Stories from Gaye Lebaron

After World War II ended, Sonoma County was a more welcoming place than most when its Japanese-American residents returned from internment camps, a trove of letters on exhibit at Sonoma State reminds us.
It was a military academy, a resort, an orphanage and a rehabilitation center. Now the 564 acres are up for sale, offering a moment to recall Lytton Springs’ history.
We westerners seem to love the bad boys and two of Sonoma County’s finest come to mind with recent talk of a reunified Old Courthouse Square.
The ruins of the Carrillo Adobe stand as a symbol of a community’s inability to honor its history.
Norma McCorvey, the Jane Roe of the historic Roe v. Wade abortion rights case, lived in Forestville for a time. PD columnist Gaye LeBaron reexamines the local history of McCorvey, now the subject of a new play.
With Fourth of July come and gone, summer has officially begun in Sonoma County, stirring memories of lazy days past.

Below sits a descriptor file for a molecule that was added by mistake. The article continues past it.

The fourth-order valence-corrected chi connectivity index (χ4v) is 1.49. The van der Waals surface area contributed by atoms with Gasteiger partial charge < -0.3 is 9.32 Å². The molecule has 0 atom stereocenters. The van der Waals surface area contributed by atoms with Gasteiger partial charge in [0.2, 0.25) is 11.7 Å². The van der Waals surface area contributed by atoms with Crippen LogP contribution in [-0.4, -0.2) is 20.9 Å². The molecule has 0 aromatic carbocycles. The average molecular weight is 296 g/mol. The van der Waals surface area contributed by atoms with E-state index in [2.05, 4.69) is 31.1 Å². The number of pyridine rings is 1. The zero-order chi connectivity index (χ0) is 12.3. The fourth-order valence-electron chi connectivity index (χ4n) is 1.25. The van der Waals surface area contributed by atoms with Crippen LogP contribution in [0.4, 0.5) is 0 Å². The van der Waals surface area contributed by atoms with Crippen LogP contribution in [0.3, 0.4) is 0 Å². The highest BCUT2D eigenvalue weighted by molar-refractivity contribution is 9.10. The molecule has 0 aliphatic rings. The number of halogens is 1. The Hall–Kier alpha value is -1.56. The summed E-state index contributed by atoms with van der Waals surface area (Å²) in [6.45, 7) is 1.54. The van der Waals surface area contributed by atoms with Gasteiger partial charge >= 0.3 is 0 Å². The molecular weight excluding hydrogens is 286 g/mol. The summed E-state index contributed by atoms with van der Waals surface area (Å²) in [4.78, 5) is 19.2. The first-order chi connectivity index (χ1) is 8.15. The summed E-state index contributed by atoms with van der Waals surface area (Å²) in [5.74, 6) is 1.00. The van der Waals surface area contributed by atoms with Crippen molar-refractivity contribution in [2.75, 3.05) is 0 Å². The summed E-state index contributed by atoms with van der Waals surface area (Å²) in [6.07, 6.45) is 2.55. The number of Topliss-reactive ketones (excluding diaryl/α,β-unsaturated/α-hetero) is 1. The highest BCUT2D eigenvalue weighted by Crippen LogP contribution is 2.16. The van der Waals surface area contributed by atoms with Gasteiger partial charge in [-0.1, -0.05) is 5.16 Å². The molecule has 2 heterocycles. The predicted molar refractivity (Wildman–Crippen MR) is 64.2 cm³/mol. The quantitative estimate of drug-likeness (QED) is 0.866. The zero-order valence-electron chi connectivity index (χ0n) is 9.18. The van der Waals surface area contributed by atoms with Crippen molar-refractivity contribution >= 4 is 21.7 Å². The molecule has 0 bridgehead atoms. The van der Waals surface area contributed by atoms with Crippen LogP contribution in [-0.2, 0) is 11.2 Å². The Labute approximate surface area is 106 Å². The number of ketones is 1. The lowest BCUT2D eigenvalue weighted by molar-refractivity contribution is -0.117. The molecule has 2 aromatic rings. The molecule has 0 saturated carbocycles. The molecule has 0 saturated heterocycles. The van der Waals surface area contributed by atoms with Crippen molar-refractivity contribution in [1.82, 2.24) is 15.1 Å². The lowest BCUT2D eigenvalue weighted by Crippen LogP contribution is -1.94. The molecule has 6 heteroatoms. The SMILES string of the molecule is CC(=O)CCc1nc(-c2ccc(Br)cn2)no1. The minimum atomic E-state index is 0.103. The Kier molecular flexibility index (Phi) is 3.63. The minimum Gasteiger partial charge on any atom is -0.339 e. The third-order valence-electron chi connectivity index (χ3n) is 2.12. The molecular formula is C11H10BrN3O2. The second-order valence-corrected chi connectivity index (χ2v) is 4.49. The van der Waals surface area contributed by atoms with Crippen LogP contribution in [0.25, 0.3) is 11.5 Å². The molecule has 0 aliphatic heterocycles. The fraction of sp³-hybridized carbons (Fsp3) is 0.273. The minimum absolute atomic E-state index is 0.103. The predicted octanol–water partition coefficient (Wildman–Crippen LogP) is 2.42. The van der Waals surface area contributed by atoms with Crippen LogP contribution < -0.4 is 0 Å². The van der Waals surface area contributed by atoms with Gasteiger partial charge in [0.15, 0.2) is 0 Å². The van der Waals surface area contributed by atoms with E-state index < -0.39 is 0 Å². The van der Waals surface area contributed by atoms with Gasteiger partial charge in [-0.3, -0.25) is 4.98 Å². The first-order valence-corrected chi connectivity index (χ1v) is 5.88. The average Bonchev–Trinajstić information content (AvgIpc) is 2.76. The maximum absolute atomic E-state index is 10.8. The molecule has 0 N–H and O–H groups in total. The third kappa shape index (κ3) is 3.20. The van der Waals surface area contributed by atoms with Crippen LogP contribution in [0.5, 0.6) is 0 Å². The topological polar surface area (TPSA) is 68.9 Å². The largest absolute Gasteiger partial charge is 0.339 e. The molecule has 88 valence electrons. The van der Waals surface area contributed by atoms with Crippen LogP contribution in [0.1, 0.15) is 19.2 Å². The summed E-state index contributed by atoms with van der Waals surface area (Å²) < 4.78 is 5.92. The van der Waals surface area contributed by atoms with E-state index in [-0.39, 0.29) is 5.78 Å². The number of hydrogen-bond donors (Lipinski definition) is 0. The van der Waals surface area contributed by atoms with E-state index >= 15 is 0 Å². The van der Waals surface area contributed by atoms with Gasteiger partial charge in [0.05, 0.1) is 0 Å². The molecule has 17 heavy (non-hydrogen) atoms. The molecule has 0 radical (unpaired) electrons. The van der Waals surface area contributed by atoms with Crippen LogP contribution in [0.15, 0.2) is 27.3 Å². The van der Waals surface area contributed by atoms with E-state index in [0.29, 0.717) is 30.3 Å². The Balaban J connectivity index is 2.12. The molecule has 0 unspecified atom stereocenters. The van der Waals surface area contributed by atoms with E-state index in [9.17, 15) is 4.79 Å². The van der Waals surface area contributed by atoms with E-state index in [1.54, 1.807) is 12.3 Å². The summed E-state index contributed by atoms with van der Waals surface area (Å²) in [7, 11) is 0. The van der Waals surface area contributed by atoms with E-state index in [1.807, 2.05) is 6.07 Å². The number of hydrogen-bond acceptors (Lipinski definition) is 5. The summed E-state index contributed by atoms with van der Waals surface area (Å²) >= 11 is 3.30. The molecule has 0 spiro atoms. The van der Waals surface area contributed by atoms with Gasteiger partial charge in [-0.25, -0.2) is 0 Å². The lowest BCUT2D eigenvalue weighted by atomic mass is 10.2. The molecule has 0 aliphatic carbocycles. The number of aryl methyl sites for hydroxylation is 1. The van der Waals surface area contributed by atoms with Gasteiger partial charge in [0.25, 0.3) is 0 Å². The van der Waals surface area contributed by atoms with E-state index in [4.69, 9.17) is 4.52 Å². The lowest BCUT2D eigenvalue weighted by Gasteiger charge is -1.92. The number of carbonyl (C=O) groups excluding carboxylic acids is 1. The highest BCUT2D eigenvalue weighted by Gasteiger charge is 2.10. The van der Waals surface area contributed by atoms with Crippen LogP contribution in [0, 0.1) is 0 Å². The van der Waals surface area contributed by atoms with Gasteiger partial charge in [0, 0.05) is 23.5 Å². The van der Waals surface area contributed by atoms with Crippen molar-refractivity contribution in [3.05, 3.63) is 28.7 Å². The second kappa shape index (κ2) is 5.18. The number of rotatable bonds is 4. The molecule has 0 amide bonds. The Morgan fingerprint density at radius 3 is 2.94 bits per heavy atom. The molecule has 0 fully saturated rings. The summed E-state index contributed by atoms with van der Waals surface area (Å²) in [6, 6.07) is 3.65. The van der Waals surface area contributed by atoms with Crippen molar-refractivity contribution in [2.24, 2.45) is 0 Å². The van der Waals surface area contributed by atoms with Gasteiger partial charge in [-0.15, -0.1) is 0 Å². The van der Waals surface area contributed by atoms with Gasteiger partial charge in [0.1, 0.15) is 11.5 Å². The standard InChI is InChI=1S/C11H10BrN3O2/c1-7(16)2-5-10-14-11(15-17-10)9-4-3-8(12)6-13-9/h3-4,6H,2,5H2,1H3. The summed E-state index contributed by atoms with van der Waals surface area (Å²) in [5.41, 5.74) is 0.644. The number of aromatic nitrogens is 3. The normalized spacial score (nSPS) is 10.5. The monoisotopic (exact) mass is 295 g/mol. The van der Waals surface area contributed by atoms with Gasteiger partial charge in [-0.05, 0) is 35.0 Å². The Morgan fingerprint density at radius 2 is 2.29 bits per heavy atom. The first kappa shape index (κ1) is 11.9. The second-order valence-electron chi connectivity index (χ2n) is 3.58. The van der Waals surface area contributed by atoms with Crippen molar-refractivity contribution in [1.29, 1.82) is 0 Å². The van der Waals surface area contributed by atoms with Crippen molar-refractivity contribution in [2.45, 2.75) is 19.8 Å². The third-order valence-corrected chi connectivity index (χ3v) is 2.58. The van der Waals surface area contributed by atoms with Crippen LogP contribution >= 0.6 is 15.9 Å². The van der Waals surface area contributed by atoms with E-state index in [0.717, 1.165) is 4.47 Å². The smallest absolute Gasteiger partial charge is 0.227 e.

A consortium of private builders seeks to turn Highway 37 into a toll road. It wouldn’t be the first time. PD columnist Gaye LeBaron shares the history of the traffic-clogged route.
It was a pioneer tale of terror and hardship as well as great good luck that brought the Canfield family to rest in Sonoma County.
Rolf Illsley brought Sonoma County its first tech startup in the 1950s when he rode his motorcycle across the United States, aiming to find a place to relocate his company, Gaye LeBaron writes.
With talk of earthquakes all around, it’s worth a look back at the impact of the twin quakes that struck the city in 1969 and the redevelopment they set in motion.